At Interval House Breakfast, Acclaimed Writer Says Awareness and Education Can Help End Domestic Violence
HARTFORD – Domestic violence is a public health and safety crisis, but one that can be eradicated, said Rachel Louise Snyder, an award-winning writer who spoke Thursday in Hartford.
Snyder was invited by Interval House, the state’s largest domestic violence intervention and prevention organization, to talk about her book: “No Visible Bruises: What We Don’t Know About Domestic Violence Can Kill Us” and why more needs to be done to break the cycle of intimate partner violence.
Speaking through the lens of a fiction writer-turned-journalist, Snyder explained the parallels of literary timelines and plot escalations to what predictably happens in abusive relationships over time.
She spoke about the life and death of a young Montana woman named Michelle, who was abused by her partner for more than a decade. In September 2001 — after enduring years of mounting physical and emotional abuse — her husband killed her, their two children and then himself. The murders and suicide came after he was arrested for a domestic violence incident and Michelle filed for a restraining order. However, she recanted her accusation when he made a speedy bail and she realized that the systems in place around her gave her husband ultimate control over her.
“Domestic violence victims recant their testimony as much as 70 percent of the time, according to some estimates,” Snyder said. “People like Michelle do so to protect themselves against their abusers’ retaliation when they feel that authorities cannot or will not help.”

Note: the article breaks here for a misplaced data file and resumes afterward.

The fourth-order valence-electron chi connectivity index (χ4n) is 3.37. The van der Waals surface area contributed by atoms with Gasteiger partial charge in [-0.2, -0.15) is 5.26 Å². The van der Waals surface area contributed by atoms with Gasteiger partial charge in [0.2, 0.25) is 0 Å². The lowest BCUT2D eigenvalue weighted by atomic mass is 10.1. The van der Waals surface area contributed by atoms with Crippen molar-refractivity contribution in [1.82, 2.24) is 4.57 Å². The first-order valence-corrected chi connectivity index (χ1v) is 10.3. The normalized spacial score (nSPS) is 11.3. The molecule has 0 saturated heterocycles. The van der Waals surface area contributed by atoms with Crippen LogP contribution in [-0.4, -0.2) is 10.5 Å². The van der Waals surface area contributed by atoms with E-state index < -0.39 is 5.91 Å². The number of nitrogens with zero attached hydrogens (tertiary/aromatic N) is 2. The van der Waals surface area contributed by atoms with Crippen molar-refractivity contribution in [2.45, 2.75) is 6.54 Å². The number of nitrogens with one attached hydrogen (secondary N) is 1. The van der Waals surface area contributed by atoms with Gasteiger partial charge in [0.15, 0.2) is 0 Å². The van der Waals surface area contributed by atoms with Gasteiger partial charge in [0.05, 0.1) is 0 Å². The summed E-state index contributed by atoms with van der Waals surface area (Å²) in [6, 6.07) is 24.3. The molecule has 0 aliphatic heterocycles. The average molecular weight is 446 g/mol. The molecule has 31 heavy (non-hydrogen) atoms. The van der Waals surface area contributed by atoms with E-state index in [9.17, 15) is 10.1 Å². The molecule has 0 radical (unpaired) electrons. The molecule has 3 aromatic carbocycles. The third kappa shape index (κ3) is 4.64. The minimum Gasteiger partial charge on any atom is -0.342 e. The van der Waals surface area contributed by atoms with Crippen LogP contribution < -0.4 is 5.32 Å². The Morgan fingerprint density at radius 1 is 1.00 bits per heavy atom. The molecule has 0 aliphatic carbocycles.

Snyder told the crowd of 160 at the Hartford Club that breaking and ending the cycle of domestic violence needs to start at local level, through more awareness, education, and even small changes to legislation.
“There are so many things we know about intimate partner violence. Predictable patterns of behavior. Predictable patterns of escalation. Predictable paths to murder,” said Mary-Jane Foster, President and CEO of Interval House, during her remarks. “What we don’t know is how people who love each other, trust each other, have faith and hope in each other fall into those patterns, ending in one abused, battered and sometimes dead. Through careful research and analysis, ‘No Visible Bruises’ illuminates all of that for us.”
Foster also thanked event sponsors Bank of America — a pioneer in domestic violence advocacy for its employees — as well as Judith and Brewster Perkins, longtime supporters of Interval House.
“No Visible Bruises” was named one of The New York Times’ Top 10 Books of 2019, and has been lauded by Esquire and The Washington Post, among others. The book has also received the Lukas Work-In-Progress Award from the Columbia School of Journalism and Harvard’s Nieman Foundation.
Snyder has traveled to more than fifty countries. In 1998, she spent two months traveling through Tibet, Nepal and India, and interviewed the Dalai Lama. In 2000, she spent a month driving across Cuba on the eve of the new millennium. As a reporter, she has covered natural disasters like Hurricane Mitch in Honduras in 1998 and the Asian tsunami in Aceh, Indonesia in 2005.
Her work has appeared in The New Yorker, The New York Times Magazine, Slate, Salon, The Washington Post, the Chicago Tribune, and the New Republic. She is also author of, “Fugitive Denim: A Moving Story of People and Pants in the Borderless World of Global Trade,” which won Ms. Snyder the 2006 Lowell Thomas Award from the Overseas Press Club.
About Interval House
Founded in 1977, Interval House is the largest agency in the state of Connecticut dedicated to preventing and breaking the cycle of domestic violence. Through direct and life-saving services for victims in 24 towns and cities both East and West of the Connecticut River, Interval House has made a positive difference in the lives of nearly 250,000 women and children who have experienced psychological and physical abuse at the hand of a domestic or intimate partner. 24-Hour Hotline: (888) 774-2900.